Omar’s job as an interpreter brought in money for him and his family, thus easing his financial stress. However, another challenge arose not long after. He was arrested again in 2018 and detained at the Immigration Detention Centre. The burden of supporting his family thus fell to his wife.
Omar phoned Kuo the day before his detention telling her about what had happened to him and asking Tzu Chi volunteers to care for his family. Kuo was shocked by the news. She obtained Omar’s address and asked volunteers who lived in Omar’s district to go visit his family.
Volunteers Phongpot Patcharapakdeekumtorn (王敬閎), Suchon Saeheng (王忠炎), and Sunanta Sae-se (謝超) called on Omar’s family the very next day. From that day onwards, no one could reach Omar on his phone anymore. To help his family get by, Tzu Chi started providing two bags of rice, powdered milk, and financial aid to the family every month. This assistance moved Hamda, Omar’s wife, to no end. “The day Tzu Chi volunteers came to our home to offer help to us was the most beautiful day of my life,” she said. “I can’t overstate my happiness at the time. I felt as if I had been reborn.”
Prospect of a new, better life
Omar was finally released from the detention center in October 2020, thanks to the help of a public service organization. He was never allowed to contact his family during those two years when he was locked up. When he returned home and learned how the aid from Tzu Chi had kept his family clothed and fed during his absence, he was as grateful as could be. “Tzu Chi will always be in our hearts,” Omar said. “We’ll never forget their kindness!”
After living in Thailand for seven years, Omar and his family passed the screening of the United Nations High Commissioner for Refugees (UNHCR) to be placed in a third country. They are moving to Canada. Volunteers visited the family to give them their best wishes when they learned of the good news. They also brought them some donated winter clothes. They hoped that no matter how far away they move or how cold the weather is in their adopted country, Tzu Chi’s love will always be able to keep them warm at heart.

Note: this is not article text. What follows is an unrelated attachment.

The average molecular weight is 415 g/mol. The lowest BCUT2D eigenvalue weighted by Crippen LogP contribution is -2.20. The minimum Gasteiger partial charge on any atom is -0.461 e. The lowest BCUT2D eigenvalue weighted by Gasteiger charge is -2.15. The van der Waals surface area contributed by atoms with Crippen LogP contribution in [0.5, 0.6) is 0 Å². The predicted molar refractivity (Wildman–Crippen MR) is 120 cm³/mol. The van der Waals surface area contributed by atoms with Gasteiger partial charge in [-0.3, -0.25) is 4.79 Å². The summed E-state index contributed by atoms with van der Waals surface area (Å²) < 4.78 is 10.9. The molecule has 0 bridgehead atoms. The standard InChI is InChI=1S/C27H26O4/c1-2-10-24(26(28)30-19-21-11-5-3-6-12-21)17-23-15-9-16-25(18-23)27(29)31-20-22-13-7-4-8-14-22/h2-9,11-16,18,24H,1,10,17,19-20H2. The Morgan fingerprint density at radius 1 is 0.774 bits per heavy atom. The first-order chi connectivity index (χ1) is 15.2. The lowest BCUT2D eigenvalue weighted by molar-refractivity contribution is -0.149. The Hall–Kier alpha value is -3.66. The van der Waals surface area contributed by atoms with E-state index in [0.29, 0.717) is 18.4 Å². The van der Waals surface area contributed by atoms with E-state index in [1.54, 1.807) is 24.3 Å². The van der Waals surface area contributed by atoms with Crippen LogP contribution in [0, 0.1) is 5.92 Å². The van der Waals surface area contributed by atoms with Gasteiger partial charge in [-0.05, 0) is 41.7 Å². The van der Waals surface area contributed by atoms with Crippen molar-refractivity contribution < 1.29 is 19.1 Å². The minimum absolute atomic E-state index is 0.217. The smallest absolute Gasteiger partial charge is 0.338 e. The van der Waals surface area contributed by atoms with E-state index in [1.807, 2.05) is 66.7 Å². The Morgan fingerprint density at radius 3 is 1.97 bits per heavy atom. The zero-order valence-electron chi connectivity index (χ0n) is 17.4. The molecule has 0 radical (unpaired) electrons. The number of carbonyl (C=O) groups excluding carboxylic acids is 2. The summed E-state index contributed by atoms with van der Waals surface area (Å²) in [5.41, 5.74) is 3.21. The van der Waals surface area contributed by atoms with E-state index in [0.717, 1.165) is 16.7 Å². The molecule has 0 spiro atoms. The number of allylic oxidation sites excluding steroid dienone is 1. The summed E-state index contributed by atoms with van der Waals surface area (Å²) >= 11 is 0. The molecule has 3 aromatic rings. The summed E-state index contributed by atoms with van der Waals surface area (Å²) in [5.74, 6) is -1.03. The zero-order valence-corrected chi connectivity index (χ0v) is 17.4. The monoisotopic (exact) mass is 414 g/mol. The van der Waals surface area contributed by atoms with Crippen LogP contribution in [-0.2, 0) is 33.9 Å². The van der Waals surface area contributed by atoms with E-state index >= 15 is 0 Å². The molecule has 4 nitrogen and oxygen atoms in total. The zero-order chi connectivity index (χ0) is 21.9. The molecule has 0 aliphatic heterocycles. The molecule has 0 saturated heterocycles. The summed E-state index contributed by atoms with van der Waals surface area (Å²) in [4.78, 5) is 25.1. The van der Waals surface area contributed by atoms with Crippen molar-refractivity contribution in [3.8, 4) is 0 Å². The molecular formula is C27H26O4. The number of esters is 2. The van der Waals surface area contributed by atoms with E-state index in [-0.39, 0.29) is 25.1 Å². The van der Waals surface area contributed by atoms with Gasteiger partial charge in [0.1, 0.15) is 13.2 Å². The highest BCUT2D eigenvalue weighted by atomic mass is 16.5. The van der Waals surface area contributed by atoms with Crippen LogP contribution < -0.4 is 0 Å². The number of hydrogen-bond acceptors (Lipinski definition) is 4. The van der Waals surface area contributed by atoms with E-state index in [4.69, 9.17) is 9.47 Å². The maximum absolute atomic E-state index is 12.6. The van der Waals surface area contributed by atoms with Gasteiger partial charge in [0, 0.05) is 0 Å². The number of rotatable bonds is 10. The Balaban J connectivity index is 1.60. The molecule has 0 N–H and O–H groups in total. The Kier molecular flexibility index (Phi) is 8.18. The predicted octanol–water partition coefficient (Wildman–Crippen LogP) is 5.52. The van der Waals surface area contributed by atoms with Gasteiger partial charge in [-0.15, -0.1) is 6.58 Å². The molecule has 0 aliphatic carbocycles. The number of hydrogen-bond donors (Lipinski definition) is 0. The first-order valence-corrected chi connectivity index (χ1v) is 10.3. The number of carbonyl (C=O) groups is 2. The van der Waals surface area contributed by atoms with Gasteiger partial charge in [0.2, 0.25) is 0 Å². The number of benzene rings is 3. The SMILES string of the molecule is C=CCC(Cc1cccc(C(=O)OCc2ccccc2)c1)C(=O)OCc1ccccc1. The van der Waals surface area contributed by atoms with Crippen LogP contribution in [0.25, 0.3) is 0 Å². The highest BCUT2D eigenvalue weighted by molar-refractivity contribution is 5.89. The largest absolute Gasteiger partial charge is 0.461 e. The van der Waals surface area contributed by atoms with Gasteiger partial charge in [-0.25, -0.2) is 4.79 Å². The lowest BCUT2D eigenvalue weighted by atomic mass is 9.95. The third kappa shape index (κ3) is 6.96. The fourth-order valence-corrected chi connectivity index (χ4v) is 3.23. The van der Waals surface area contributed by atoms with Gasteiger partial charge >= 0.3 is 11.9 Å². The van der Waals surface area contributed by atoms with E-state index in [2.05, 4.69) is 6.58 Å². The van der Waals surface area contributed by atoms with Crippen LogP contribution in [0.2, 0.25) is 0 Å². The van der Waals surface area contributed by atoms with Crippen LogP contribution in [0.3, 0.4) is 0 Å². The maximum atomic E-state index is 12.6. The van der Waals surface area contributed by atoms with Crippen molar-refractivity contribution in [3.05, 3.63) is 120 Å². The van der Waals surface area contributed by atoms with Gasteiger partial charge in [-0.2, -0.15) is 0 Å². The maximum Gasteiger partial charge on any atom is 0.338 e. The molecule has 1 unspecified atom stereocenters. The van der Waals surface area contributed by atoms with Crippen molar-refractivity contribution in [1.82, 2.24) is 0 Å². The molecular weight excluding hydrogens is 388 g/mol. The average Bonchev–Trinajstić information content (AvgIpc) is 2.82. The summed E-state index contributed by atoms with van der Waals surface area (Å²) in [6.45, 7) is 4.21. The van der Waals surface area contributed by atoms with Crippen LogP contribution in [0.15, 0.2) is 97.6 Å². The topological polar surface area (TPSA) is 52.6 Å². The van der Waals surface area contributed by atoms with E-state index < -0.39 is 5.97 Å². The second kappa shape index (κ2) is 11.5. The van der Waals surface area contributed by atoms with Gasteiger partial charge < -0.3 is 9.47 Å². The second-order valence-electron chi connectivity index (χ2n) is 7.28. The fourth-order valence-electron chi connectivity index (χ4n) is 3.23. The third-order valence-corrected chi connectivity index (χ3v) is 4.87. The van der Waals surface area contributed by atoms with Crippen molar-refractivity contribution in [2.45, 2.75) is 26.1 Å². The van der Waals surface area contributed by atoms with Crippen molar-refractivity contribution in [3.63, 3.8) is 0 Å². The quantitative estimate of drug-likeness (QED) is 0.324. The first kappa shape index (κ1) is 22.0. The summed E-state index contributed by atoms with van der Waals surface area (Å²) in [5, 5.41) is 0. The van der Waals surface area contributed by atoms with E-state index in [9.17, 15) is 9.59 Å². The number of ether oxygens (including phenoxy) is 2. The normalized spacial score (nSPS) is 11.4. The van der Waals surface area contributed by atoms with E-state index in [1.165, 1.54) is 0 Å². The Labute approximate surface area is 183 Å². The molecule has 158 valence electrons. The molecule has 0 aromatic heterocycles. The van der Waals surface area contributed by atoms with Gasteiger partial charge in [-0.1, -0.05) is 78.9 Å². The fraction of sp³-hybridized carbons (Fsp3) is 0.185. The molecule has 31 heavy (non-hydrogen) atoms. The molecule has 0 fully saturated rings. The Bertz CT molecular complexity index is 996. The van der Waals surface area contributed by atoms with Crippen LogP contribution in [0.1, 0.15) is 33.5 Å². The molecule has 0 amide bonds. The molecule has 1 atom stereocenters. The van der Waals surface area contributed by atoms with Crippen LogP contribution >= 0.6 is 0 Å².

Volunteer Patcharapakdeekumtorn has been there for the family for nearly four years. He said that because of their status, refugees can’t work in the country, even though they are fully capable of working. Such policies make it a struggle for them to get by. “I’m so happy for Omar and his family that they are moving to another country to start a new life,” he said.
The family was originally scheduled to leave for Canada on March 24, but some of them were diagnosed with COVID-19 a few days before their departure, so their departure date was postponed to May 25.
Because of the pandemic and skyrocketing prices, Tzu Chi Thailand started their first wave of relief distributions for this year in January, planning to provide 6,600 needy families with daily necessities. While carrying out the work, volunteers didn’t forget to deliver medicine, Jing Si herbal tea (a health drink developed in response to the coronavirus), multigrain powder, and other supplies to Omar and his family, who were being quarantined at home. They also arranged for a doctor to see the family online. Their symptoms improved afterwards, and their test results came back negative.
Omar and his family were on Tzu Chi Thailand’s aid recipient list from 2018 to January this year. Though their case is now closed and the family is going away, volunteers believe that the good affinities they have formed with the family will be cherished and remembered by everyone involved.